Water/Drainage Search – A water and drainage search provides maps outlining the water supply and sewerage systems, including the pipes serving the property. This search helps identify potential drainage issues or concerns that might require attention, ensuring the property’s functionality.

Environmental Search – An environmental search is essential for assessing the property’s vulnerability to various risks. It highlights factors such as the potential for flooding, land contamination, or nearby local developments that could influence the property’s desirability and safety.

Chancel Check – In certain cases, properties may be subject to historical parish charges known as chancel repair liability. This search confirms whether the property is liable for such charges, ensuring that the buyer is aware of any financial obligations tied to the property’s history.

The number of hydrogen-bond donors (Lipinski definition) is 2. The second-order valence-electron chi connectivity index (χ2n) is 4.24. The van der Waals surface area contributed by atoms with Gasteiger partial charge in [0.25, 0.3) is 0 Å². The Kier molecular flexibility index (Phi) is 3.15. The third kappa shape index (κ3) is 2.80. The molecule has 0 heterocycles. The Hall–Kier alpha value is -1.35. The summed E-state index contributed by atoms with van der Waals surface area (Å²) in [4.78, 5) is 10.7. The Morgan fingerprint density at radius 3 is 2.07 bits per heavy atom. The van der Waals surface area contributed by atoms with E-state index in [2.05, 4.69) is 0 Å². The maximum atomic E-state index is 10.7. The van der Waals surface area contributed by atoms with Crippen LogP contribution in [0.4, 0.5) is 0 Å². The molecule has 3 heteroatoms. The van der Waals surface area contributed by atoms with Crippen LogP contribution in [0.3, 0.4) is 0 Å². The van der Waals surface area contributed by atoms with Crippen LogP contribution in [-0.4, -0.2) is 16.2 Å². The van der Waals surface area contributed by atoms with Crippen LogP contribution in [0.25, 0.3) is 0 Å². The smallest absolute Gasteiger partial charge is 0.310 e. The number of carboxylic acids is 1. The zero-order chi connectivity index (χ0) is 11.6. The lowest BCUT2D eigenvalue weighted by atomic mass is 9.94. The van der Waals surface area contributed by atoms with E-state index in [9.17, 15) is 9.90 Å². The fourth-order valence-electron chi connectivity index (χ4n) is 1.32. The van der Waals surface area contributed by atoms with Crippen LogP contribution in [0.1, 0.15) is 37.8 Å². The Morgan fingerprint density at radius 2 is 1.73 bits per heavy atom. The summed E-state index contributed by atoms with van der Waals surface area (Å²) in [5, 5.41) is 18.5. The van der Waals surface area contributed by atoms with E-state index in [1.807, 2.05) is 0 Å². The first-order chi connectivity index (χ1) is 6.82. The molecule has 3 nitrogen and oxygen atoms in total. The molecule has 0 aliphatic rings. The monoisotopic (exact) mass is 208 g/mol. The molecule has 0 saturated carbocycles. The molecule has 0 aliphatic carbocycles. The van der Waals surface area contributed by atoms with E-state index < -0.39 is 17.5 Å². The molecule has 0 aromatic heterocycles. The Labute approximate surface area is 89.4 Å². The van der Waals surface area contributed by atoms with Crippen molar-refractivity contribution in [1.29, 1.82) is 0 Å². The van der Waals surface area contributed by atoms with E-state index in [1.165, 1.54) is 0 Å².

Mining Search – Properties located in specific regions may be at risk of subsidence due to historical mining activity. A mining search examines the property’s location for any past mining activity, ensuring that potential subsidence risks are assessed and disclosed.

Property searches play a crucial role in the conveyancing process by providing buyers with essential information about the property’s background and the local area. These searches help buyers make informed decisions, assess potential risks, and ensure that they are fully aware of any issues that may impact their purchase. By conducting these searches, both buyers and sellers can navigate the property transaction process with greater transparency and confidence.

Conveyancers review search results to raise any concerns early before the transaction commitments are made. Additional searches may be recommended by conveyancers depending on property type and location.

Surveys in the Conveyancing Process